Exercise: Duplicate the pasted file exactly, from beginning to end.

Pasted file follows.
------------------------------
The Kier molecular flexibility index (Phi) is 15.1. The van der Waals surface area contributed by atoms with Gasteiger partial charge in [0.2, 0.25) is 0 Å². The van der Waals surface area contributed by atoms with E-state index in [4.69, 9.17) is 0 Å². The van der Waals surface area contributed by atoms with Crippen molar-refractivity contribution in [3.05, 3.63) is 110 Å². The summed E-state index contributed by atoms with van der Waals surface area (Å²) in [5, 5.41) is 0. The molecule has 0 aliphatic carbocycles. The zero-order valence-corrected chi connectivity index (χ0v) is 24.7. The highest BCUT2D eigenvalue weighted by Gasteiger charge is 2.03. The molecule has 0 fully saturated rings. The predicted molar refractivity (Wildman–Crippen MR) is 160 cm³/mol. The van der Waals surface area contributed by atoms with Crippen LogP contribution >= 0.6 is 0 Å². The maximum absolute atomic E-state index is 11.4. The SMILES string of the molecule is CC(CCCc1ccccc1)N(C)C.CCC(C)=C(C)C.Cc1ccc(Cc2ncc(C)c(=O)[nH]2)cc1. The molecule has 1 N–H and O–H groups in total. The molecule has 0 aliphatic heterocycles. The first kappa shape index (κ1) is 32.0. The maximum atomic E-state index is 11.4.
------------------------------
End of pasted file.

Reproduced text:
The Kier molecular flexibility index (Phi) is 15.1. The van der Waals surface area contributed by atoms with Gasteiger partial charge in [0.2, 0.25) is 0 Å². The van der Waals surface area contributed by atoms with E-state index in [4.69, 9.17) is 0 Å². The van der Waals surface area contributed by atoms with Crippen molar-refractivity contribution in [3.05, 3.63) is 110 Å². The summed E-state index contributed by atoms with van der Waals surface area (Å²) in [5, 5.41) is 0. The molecule has 0 aliphatic carbocycles. The zero-order valence-corrected chi connectivity index (χ0v) is 24.7. The highest BCUT2D eigenvalue weighted by Gasteiger charge is 2.03. The molecule has 0 fully saturated rings. The predicted molar refractivity (Wildman–Crippen MR) is 160 cm³/mol. The van der Waals surface area contributed by atoms with Crippen LogP contribution >= 0.6 is 0 Å². The maximum absolute atomic E-state index is 11.4. The SMILES string of the molecule is CC(CCCc1ccccc1)N(C)C.CCC(C)=C(C)C.Cc1ccc(Cc2ncc(C)c(=O)[nH]2)cc1. The molecule has 1 N–H and O–H groups in total. The molecule has 0 aliphatic heterocycles. The first kappa shape index (κ1) is 32.0. The maximum atomic E-state index is 11.4.